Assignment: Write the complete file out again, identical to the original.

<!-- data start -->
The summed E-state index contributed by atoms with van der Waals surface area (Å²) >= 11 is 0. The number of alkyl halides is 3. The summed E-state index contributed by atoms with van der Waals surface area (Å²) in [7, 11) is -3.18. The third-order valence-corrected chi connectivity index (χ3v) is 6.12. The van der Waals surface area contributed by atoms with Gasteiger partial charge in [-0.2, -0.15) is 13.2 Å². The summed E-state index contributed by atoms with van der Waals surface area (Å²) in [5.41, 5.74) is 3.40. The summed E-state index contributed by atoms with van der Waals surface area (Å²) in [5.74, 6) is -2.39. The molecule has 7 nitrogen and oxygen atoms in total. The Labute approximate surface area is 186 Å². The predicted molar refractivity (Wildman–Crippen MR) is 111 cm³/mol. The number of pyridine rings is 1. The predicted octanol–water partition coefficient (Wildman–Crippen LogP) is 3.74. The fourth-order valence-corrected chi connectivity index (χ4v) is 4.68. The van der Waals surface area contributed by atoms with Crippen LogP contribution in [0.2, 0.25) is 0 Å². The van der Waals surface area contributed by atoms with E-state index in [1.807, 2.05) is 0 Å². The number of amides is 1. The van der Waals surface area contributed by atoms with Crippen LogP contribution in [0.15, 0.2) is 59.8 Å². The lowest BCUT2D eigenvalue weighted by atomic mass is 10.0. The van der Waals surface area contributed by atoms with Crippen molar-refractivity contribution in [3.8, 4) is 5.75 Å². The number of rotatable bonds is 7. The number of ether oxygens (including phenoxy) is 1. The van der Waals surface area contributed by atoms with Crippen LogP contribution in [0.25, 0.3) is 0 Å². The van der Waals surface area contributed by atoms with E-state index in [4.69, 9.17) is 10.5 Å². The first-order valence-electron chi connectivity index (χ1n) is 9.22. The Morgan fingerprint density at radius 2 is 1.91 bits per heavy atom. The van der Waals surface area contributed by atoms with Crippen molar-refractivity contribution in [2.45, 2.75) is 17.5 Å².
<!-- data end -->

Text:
The summed E-state index contributed by atoms with van der Waals surface area (Å²) >= 11 is 0. The number of alkyl halides is 3. The summed E-state index contributed by atoms with van der Waals surface area (Å²) in [7, 11) is -3.18. The third-order valence-corrected chi connectivity index (χ3v) is 6.12. The van der Waals surface area contributed by atoms with Gasteiger partial charge in [-0.2, -0.15) is 13.2 Å². The summed E-state index contributed by atoms with van der Waals surface area (Å²) in [5.41, 5.74) is 3.40. The summed E-state index contributed by atoms with van der Waals surface area (Å²) in [5.74, 6) is -2.39. The molecule has 7 nitrogen and oxygen atoms in total. The Labute approximate surface area is 186 Å². The predicted molar refractivity (Wildman–Crippen MR) is 111 cm³/mol. The number of pyridine rings is 1. The predicted octanol–water partition coefficient (Wildman–Crippen LogP) is 3.74. The fourth-order valence-corrected chi connectivity index (χ4v) is 4.68. The van der Waals surface area contributed by atoms with Crippen LogP contribution in [0.2, 0.25) is 0 Å². The van der Waals surface area contributed by atoms with E-state index in [1.807, 2.05) is 0 Å². The number of amides is 1. The van der Waals surface area contributed by atoms with Crippen LogP contribution in [0.15, 0.2) is 59.8 Å². The lowest BCUT2D eigenvalue weighted by atomic mass is 10.0. The van der Waals surface area contributed by atoms with Crippen molar-refractivity contribution in [3.8, 4) is 5.75 Å². The number of rotatable bonds is 7. The number of ether oxygens (including phenoxy) is 1. The van der Waals surface area contributed by atoms with Crippen LogP contribution in [0.25, 0.3) is 0 Å². The van der Waals surface area contributed by atoms with E-state index in [4.69, 9.17) is 10.5 Å². The first-order valence-electron chi connectivity index (χ1n) is 9.22. The Morgan fingerprint density at radius 2 is 1.91 bits per heavy atom. The van der Waals surface area contributed by atoms with Crippen molar-refractivity contribution in [2.45, 2.75) is 17.5 Å².